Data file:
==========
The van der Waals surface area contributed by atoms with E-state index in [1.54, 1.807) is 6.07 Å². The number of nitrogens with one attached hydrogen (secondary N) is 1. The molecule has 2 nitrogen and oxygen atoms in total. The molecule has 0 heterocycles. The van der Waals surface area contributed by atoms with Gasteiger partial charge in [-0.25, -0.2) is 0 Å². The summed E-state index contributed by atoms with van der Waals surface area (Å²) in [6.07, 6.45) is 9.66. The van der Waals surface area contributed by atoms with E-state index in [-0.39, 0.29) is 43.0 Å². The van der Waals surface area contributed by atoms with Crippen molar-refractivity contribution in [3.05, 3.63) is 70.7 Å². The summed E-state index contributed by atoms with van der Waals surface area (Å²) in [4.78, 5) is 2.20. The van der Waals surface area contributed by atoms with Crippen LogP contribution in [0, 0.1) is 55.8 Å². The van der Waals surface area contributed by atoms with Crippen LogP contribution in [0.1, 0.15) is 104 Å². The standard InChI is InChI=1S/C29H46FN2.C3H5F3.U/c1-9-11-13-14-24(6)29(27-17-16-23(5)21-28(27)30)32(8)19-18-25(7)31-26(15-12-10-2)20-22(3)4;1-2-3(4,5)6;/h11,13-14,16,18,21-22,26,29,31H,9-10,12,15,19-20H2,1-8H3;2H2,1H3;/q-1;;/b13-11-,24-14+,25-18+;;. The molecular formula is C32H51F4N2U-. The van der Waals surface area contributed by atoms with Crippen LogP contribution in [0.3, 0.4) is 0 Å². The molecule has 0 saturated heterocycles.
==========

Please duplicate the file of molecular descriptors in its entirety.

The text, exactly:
The van der Waals surface area contributed by atoms with E-state index in [1.54, 1.807) is 6.07 Å². The number of nitrogens with one attached hydrogen (secondary N) is 1. The molecule has 2 nitrogen and oxygen atoms in total. The molecule has 0 heterocycles. The van der Waals surface area contributed by atoms with Gasteiger partial charge in [-0.25, -0.2) is 0 Å². The summed E-state index contributed by atoms with van der Waals surface area (Å²) in [6.07, 6.45) is 9.66. The van der Waals surface area contributed by atoms with E-state index in [-0.39, 0.29) is 43.0 Å². The van der Waals surface area contributed by atoms with Crippen molar-refractivity contribution in [3.05, 3.63) is 70.7 Å². The summed E-state index contributed by atoms with van der Waals surface area (Å²) in [4.78, 5) is 2.20. The van der Waals surface area contributed by atoms with Crippen LogP contribution in [0, 0.1) is 55.8 Å². The van der Waals surface area contributed by atoms with Crippen LogP contribution in [0.1, 0.15) is 104 Å². The standard InChI is InChI=1S/C29H46FN2.C3H5F3.U/c1-9-11-13-14-24(6)29(27-17-16-23(5)21-28(27)30)32(8)19-18-25(7)31-26(15-12-10-2)20-22(3)4;1-2-3(4,5)6;/h11,13-14,16,18,21-22,26,29,31H,9-10,12,15,19-20H2,1-8H3;2H2,1H3;/q-1;;/b13-11-,24-14+,25-18+;;. The molecular formula is C32H51F4N2U-. The van der Waals surface area contributed by atoms with Crippen LogP contribution in [0.3, 0.4) is 0 Å². The molecule has 0 saturated heterocycles.